Around half of Americans favor religion playing a greater role in U.S. society, while 18 percent oppose that idea, according to a Pew Research Center study published Monday.
Despite there being a separation of church and state, religion plays a significant part in daily U.S. life: the president traditionally is sworn in using a Bible, while “In God We Trust” is printed on bank notes.
France, Sweden and the Netherlands, meanwhile, posted almost opposite results: 47 percent, 51 percent and 45 percent respectively were opposed to religion playing a key role in society.
Among the 27 countries surveyed in 2018, France (20 percent) and Japan (15 percent) were the countries with the lowest proportion of citizens favoring strengthening religion’s role in society.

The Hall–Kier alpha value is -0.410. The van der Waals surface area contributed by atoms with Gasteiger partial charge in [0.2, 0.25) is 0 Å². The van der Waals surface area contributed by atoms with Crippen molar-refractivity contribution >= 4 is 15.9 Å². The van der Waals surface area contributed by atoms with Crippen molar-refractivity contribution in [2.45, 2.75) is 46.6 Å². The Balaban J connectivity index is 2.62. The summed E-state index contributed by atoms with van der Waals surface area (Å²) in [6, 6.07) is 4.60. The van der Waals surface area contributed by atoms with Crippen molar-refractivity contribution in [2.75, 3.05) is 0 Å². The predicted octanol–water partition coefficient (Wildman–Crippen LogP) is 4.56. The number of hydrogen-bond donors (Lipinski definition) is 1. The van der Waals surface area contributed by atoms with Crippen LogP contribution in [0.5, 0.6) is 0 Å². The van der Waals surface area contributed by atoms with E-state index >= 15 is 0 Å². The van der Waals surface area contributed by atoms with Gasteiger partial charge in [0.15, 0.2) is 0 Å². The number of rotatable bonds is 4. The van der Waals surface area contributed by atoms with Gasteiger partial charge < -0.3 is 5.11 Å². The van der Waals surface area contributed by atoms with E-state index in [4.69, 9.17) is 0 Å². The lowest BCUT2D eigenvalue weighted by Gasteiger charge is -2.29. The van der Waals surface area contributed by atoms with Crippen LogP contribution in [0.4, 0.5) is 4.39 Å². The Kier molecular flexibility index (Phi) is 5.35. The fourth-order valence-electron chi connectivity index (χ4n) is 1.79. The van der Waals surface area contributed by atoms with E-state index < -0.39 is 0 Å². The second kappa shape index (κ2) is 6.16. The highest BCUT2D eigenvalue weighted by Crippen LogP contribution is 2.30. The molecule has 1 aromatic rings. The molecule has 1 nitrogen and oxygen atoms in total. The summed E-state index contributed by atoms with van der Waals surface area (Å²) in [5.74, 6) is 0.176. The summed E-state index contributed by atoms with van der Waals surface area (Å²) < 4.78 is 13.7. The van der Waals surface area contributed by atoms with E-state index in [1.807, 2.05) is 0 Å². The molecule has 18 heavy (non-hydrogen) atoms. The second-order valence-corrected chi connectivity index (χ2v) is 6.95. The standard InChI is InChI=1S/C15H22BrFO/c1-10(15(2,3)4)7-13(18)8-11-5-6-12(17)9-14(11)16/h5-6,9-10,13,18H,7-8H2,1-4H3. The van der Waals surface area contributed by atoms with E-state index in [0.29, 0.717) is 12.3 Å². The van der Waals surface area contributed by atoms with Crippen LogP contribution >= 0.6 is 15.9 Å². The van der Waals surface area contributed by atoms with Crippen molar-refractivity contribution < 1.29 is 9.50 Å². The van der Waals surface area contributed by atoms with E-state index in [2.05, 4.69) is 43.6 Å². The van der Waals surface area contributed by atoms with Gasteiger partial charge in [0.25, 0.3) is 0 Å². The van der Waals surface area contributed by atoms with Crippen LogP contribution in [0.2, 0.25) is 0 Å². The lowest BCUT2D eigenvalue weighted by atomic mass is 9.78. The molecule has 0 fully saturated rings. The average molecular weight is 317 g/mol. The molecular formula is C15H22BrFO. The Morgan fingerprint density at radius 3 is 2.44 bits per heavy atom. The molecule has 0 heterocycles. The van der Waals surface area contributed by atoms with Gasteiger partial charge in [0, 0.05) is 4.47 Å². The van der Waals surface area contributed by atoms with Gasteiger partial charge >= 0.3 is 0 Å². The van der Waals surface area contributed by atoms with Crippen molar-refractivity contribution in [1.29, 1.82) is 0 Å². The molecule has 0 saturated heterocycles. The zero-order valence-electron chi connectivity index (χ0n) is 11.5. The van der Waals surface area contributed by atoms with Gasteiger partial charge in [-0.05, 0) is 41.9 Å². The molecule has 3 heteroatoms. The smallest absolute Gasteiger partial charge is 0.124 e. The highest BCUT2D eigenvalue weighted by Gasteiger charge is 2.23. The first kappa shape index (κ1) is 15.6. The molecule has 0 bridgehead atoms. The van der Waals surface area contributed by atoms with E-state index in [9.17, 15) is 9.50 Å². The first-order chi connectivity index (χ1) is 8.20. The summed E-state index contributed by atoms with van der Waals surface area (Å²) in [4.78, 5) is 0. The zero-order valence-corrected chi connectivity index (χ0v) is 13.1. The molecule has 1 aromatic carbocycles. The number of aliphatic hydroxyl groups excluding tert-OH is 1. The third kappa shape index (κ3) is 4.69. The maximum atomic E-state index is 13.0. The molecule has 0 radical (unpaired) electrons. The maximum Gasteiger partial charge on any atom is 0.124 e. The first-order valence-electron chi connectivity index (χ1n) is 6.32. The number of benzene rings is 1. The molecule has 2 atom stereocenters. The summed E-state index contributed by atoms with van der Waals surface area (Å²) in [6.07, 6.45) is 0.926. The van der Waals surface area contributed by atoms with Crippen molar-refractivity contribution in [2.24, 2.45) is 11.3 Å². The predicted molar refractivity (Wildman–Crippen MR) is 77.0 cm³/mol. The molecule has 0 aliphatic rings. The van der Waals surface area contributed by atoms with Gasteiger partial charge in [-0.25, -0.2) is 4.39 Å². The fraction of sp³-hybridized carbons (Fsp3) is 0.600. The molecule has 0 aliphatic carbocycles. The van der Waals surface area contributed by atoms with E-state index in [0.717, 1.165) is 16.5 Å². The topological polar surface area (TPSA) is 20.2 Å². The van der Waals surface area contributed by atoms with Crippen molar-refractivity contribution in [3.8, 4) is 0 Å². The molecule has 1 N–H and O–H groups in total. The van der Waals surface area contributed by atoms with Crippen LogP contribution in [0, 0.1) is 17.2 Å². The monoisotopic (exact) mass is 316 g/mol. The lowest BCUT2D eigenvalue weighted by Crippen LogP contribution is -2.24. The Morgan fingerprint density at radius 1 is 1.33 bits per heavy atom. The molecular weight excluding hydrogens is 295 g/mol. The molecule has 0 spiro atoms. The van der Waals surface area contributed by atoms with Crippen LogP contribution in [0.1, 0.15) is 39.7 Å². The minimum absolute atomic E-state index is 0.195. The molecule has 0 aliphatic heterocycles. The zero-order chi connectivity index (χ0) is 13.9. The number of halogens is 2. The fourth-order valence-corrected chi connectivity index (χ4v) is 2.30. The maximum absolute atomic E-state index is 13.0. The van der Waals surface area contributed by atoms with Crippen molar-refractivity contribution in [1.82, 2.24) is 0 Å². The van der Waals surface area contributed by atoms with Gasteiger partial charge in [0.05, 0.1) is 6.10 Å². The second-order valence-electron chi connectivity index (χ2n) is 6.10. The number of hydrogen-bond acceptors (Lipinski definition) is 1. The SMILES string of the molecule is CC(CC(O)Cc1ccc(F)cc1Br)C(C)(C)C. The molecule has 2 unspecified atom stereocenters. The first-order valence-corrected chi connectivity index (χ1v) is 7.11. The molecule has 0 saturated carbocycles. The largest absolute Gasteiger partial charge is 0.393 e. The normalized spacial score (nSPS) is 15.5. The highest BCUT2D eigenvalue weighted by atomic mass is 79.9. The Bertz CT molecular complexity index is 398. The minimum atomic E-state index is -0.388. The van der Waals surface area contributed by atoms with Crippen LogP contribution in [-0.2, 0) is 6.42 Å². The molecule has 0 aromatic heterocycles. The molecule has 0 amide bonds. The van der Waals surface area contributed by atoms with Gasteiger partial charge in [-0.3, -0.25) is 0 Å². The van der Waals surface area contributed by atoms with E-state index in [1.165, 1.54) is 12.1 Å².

Indonesia (85 percent), Kenya (74 percent) and Tunisia (69 percent) came out as the countries most in favor of a bigger place for religion.
The study did not make a distinction between different religions.
In the U.S., the proportion rose to 61 percent among people aged 50 and over, but dropped to 39 percent among 18- to 29-year-olds.
The study was carried out with a representative sample of at least 1,000 people in each country.